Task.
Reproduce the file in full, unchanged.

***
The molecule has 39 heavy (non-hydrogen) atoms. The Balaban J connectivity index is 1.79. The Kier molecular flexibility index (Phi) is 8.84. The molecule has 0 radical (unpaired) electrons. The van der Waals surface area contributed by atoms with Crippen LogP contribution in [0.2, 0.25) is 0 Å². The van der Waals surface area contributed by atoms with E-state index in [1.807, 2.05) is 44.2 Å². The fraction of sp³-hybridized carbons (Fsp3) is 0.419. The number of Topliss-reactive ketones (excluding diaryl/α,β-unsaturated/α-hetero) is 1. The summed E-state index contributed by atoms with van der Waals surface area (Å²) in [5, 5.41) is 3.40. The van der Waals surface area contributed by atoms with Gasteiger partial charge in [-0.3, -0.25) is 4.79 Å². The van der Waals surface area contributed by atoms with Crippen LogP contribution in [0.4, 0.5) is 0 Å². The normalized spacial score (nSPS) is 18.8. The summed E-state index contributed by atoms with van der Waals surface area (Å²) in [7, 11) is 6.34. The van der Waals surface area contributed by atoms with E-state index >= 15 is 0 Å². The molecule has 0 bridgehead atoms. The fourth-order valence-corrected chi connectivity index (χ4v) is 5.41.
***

The molecule has 39 heavy (non-hydrogen) atoms. The Balaban J connectivity index is 1.79. The Kier molecular flexibility index (Phi) is 8.84. The molecule has 0 radical (unpaired) electrons. The van der Waals surface area contributed by atoms with Crippen LogP contribution in [0.2, 0.25) is 0 Å². The van der Waals surface area contributed by atoms with E-state index in [1.807, 2.05) is 44.2 Å². The fraction of sp³-hybridized carbons (Fsp3) is 0.419. The number of Topliss-reactive ketones (excluding diaryl/α,β-unsaturated/α-hetero) is 1. The summed E-state index contributed by atoms with van der Waals surface area (Å²) in [5, 5.41) is 3.40. The van der Waals surface area contributed by atoms with Gasteiger partial charge in [-0.3, -0.25) is 4.79 Å². The van der Waals surface area contributed by atoms with Crippen LogP contribution in [0.4, 0.5) is 0 Å². The normalized spacial score (nSPS) is 18.8. The summed E-state index contributed by atoms with van der Waals surface area (Å²) in [7, 11) is 6.34. The van der Waals surface area contributed by atoms with E-state index >= 15 is 0 Å². The molecule has 0 bridgehead atoms. The fourth-order valence-corrected chi connectivity index (χ4v) is 5.41.